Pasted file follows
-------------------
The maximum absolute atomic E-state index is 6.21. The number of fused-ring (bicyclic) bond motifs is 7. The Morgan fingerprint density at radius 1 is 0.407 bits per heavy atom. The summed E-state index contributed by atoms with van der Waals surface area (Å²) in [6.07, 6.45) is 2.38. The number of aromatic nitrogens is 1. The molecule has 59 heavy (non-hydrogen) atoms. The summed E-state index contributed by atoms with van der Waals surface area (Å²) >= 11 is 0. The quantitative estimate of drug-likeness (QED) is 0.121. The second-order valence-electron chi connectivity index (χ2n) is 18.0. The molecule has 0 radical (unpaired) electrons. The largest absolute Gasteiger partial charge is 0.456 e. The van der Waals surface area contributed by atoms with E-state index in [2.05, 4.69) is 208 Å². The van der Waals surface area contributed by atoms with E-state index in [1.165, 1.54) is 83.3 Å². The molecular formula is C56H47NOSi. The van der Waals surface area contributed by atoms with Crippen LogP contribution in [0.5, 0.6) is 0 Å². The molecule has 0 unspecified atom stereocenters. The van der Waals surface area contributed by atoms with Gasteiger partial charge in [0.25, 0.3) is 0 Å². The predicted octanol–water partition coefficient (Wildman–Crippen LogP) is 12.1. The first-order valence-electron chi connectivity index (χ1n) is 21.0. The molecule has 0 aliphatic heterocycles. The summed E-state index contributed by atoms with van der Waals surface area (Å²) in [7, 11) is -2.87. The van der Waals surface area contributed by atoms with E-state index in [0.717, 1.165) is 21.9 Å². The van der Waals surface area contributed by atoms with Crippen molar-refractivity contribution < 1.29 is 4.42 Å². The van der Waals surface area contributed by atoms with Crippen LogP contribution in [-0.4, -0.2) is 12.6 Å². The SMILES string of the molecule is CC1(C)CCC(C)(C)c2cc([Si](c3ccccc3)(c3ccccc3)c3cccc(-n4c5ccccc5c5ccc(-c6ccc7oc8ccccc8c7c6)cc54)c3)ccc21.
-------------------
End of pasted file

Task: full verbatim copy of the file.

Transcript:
The maximum absolute atomic E-state index is 6.21. The number of fused-ring (bicyclic) bond motifs is 7. The Morgan fingerprint density at radius 1 is 0.407 bits per heavy atom. The summed E-state index contributed by atoms with van der Waals surface area (Å²) in [6.07, 6.45) is 2.38. The number of aromatic nitrogens is 1. The molecule has 59 heavy (non-hydrogen) atoms. The summed E-state index contributed by atoms with van der Waals surface area (Å²) >= 11 is 0. The quantitative estimate of drug-likeness (QED) is 0.121. The second-order valence-electron chi connectivity index (χ2n) is 18.0. The molecule has 0 radical (unpaired) electrons. The largest absolute Gasteiger partial charge is 0.456 e. The van der Waals surface area contributed by atoms with E-state index in [2.05, 4.69) is 208 Å². The van der Waals surface area contributed by atoms with E-state index in [1.165, 1.54) is 83.3 Å². The molecular formula is C56H47NOSi. The van der Waals surface area contributed by atoms with Crippen LogP contribution in [0.5, 0.6) is 0 Å². The molecule has 0 unspecified atom stereocenters. The van der Waals surface area contributed by atoms with Gasteiger partial charge in [0.25, 0.3) is 0 Å². The predicted octanol–water partition coefficient (Wildman–Crippen LogP) is 12.1. The first-order valence-electron chi connectivity index (χ1n) is 21.0. The molecule has 0 aliphatic heterocycles. The summed E-state index contributed by atoms with van der Waals surface area (Å²) in [7, 11) is -2.87. The van der Waals surface area contributed by atoms with E-state index in [0.717, 1.165) is 21.9 Å². The van der Waals surface area contributed by atoms with Crippen molar-refractivity contribution < 1.29 is 4.42 Å². The van der Waals surface area contributed by atoms with Crippen LogP contribution in [-0.4, -0.2) is 12.6 Å². The SMILES string of the molecule is CC1(C)CCC(C)(C)c2cc([Si](c3ccccc3)(c3ccccc3)c3cccc(-n4c5ccccc5c5ccc(-c6ccc7oc8ccccc8c7c6)cc54)c3)ccc21.